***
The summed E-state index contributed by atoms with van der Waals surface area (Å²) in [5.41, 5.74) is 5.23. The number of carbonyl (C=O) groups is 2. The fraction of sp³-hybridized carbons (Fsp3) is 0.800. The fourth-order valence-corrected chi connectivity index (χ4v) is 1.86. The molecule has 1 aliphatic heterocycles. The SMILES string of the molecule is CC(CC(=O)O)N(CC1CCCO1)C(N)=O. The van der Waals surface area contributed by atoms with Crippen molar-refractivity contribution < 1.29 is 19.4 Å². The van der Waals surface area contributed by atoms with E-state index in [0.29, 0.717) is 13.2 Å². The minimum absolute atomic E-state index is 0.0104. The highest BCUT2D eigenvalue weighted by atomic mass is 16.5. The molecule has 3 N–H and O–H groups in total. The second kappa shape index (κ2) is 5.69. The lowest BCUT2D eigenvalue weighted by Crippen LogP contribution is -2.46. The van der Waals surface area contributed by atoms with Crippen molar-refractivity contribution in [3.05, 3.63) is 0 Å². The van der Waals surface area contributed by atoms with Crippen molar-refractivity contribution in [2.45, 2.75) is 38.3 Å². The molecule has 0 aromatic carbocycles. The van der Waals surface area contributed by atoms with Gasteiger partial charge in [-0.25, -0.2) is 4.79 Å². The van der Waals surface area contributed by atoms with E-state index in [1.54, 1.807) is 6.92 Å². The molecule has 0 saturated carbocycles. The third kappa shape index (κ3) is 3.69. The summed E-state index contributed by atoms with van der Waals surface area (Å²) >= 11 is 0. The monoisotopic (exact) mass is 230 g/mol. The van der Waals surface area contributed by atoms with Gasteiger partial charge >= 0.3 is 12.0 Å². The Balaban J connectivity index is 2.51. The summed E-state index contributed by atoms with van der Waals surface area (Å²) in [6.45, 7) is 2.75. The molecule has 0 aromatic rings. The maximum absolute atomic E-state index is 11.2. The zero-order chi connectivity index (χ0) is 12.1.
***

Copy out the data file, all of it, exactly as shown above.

The summed E-state index contributed by atoms with van der Waals surface area (Å²) in [5.41, 5.74) is 5.23. The number of carbonyl (C=O) groups is 2. The fraction of sp³-hybridized carbons (Fsp3) is 0.800. The fourth-order valence-corrected chi connectivity index (χ4v) is 1.86. The molecule has 1 aliphatic heterocycles. The SMILES string of the molecule is CC(CC(=O)O)N(CC1CCCO1)C(N)=O. The van der Waals surface area contributed by atoms with Crippen molar-refractivity contribution < 1.29 is 19.4 Å². The van der Waals surface area contributed by atoms with E-state index in [0.29, 0.717) is 13.2 Å². The minimum absolute atomic E-state index is 0.0104. The highest BCUT2D eigenvalue weighted by atomic mass is 16.5. The molecule has 3 N–H and O–H groups in total. The second kappa shape index (κ2) is 5.69. The lowest BCUT2D eigenvalue weighted by Crippen LogP contribution is -2.46. The van der Waals surface area contributed by atoms with Crippen molar-refractivity contribution in [3.05, 3.63) is 0 Å². The van der Waals surface area contributed by atoms with Crippen molar-refractivity contribution in [2.45, 2.75) is 38.3 Å². The molecule has 0 aromatic carbocycles. The van der Waals surface area contributed by atoms with Gasteiger partial charge in [-0.25, -0.2) is 4.79 Å². The van der Waals surface area contributed by atoms with E-state index in [1.54, 1.807) is 6.92 Å². The molecule has 0 saturated carbocycles. The third kappa shape index (κ3) is 3.69. The summed E-state index contributed by atoms with van der Waals surface area (Å²) >= 11 is 0. The monoisotopic (exact) mass is 230 g/mol. The van der Waals surface area contributed by atoms with Gasteiger partial charge >= 0.3 is 12.0 Å². The Balaban J connectivity index is 2.51. The summed E-state index contributed by atoms with van der Waals surface area (Å²) in [6.45, 7) is 2.75. The molecule has 0 aromatic rings. The maximum absolute atomic E-state index is 11.2. The zero-order chi connectivity index (χ0) is 12.1.